Frozen Western policy and narrowed space for political maneuver

April 22, 2016 17:45

2011 started for Belarus on 20 December 2010 with a sharp deterioration of relations with international political institutions and individual Western countries. On that day the OSCE/ODIHR election observation mission did not recognize the Presidential election campaign as complying with the OSCE democratic standards.

 The OSCE paid for its decision with the non-extension of the mandate of the OSCE Office in Minsk on 31 December 2010 –the Belarusian authorities said they preferred to work directly with the OSCE Secretariat in Vienna.

Belarus’s bilateral relations with other countries also entered into a “cool-down” phase. 

Following the elections and the subsequent campaign of arrests, searches and interrogations of the presidential candidates, opposition activists and ordinary citizens, relations with the USA and the EU and Warsaw in particular deteriorated radically. The EU Ambassadors defiantly ignored the inauguration of Lukashenko; the European Parliament and the Parliamentary Assembly of the Council of Europe adopted resolutions denouncing the Belarusian authorities, the EU Council lifted the moratorium on the visa ban and extended the “black list” of the Belarusian officials banned from the EU and introduced economic sanctions against businesses close to Lukashenko for the first time in summer 2011. In turn, Russia’s President and Foreign Minister expressed negative attitude towards the harsh use of force at the finale of the election campaign in Belarus, thereby placing its longtime ally in a difficult position, regardless of the fact that the CIS election observation mission previously recognized the Belarusian elections as meeting the democratic standards.

As a result of the collapse of all the international contacts Belarus has build up through the years, President Lukashenko found himself in complete international isolation (for the first time during his presidency). He made his first international visit only on 27 April to Turkmenistan.

The political conflict between Foreign Ministries of Belarus and Poland deserves particular attention. A number of statements made by the Belarusian Foreign service during 2011 suggest that Belarus is blocking the possible resolution of the conflict between the countries intentionally, which is so far manifested by the non-renewal of the lease contract of the building of the Polish Embassy in Minsk as of 1 January 2012. In turn, the Polish Foreign Ministry has also set a very intractable condition for Minsk (the transfer of power by President Lukashenko to another person). The bone of contention between Belarus and Poland is this particular condition, rather than the Polish demand to release all political prisoners, therefore the conflict is unlikely to be resolved before the end of the Polish presidency in the EU.

The Belarusian President completes his first year of the 4th presidential term with a frozen Western  foreign policy sector, which increases his dependence on the integration policy of the Kremlin. That is why Belarus signs and ratifies all agreements concluded within the framework of the Common Economic Space and the Eurasian Economic Union without any delay. The narrowed space for political maneuvering makes Belarusian foreign policy unsophisticated and more predictable which, in turn, results in simplification of domestic policies and reformatting of the elites close to the President.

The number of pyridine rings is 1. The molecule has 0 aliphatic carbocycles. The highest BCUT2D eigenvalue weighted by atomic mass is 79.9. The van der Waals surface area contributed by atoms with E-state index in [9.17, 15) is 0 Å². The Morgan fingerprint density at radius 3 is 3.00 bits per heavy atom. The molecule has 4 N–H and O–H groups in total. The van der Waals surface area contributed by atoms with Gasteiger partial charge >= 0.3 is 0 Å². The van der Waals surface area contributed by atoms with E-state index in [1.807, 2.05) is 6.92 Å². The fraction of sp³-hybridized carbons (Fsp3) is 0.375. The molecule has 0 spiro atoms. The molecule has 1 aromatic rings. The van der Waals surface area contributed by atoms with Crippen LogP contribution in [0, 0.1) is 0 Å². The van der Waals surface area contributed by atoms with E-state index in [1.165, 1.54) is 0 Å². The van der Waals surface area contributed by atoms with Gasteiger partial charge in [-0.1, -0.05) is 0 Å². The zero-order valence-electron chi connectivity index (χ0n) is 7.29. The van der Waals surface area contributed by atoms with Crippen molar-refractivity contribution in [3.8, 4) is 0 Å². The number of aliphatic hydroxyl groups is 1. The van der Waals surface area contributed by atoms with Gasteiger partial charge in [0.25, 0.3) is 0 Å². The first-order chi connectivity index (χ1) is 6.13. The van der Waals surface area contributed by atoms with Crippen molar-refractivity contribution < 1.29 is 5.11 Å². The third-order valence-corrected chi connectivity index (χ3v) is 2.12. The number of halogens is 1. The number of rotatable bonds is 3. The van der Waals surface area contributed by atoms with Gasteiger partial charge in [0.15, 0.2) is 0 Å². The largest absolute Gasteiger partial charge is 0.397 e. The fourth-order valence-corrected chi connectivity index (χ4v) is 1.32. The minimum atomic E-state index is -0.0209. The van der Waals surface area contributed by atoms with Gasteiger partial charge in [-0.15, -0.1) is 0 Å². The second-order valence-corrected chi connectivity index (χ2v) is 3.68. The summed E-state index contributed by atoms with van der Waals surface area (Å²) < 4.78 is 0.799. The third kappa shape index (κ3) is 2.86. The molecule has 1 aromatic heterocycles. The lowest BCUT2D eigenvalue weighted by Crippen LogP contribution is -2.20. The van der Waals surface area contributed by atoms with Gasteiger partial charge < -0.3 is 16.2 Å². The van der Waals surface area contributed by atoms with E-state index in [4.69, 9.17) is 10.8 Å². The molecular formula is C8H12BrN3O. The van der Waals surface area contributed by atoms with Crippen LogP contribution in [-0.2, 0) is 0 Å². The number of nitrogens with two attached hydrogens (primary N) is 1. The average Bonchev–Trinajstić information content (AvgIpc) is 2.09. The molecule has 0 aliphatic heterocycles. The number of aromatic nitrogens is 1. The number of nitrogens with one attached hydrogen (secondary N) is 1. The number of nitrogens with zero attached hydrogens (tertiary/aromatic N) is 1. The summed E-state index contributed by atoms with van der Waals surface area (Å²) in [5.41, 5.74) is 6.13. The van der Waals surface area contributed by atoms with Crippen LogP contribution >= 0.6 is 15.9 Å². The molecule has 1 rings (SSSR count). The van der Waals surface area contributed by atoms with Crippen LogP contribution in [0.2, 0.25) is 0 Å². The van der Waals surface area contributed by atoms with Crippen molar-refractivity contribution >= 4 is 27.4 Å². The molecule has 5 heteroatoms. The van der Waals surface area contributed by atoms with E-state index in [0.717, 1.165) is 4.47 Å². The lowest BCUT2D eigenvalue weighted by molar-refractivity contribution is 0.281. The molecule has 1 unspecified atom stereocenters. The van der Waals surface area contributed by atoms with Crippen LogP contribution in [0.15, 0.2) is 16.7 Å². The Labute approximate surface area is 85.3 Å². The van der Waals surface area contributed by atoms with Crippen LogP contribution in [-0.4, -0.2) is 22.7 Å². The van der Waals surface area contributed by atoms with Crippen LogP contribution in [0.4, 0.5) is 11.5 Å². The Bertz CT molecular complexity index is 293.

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The Belarusian authorities are attempting to strengthen some elements of the ‘Soviet’ education to ensure the ideological loyalty of new generations to the state. Most likely, one of the major tasks of the educational reform is to prevent growing discontent with the existing education system among the population. The educational reform aims to strengthen centralisation and adjust the system to the needs of the public sector.

In Belarus, the Ministry of Labour and Social Protection and the Ministry of Economy would determine the university enrolment figures.

The Belarusian authorities do not seem to have a long-term vision of the educational reform. The education system changes depending on who leads the Education Ministry and has access to President Lukashenka. For instance, former head of pro-government communist party and Education Minister Igor Karpenko reintroduced some "Soviet" elements to the school and strengthened ideological components along with the de-politicisation of the curricula. Current generation of students and youth have not spoken against the authorities, unlike previous generations raised during the Gorbachev thaw and socio-political transformations of the 1990s.

In addition, the Belarusian authorities are attempting to adopt measures aiming to prevent discontent among the population with the Belarusian education system. The authorities are mobilizing those nostalgic for the USSR and propose to return to 5-marks grading system, school uniforms and reduced curriculum. The Belarusian leadership also aims to blur the growing social stratification in society and to relax social tension due to the growing income gap between the richest and poorest.

Should the authorities adopt plans to reduce university enrolment, they would re-certify universities in order to close some of them and would reduce competition from private educational institutions. The Belarusian leadership is attempting to adjust the education system to the needs of the real economy, to reduce pressure on the labour market and to cut government spending on higher education for specialists low in demand by replacing them with graduates of secondary vocational schools requiring less time to train.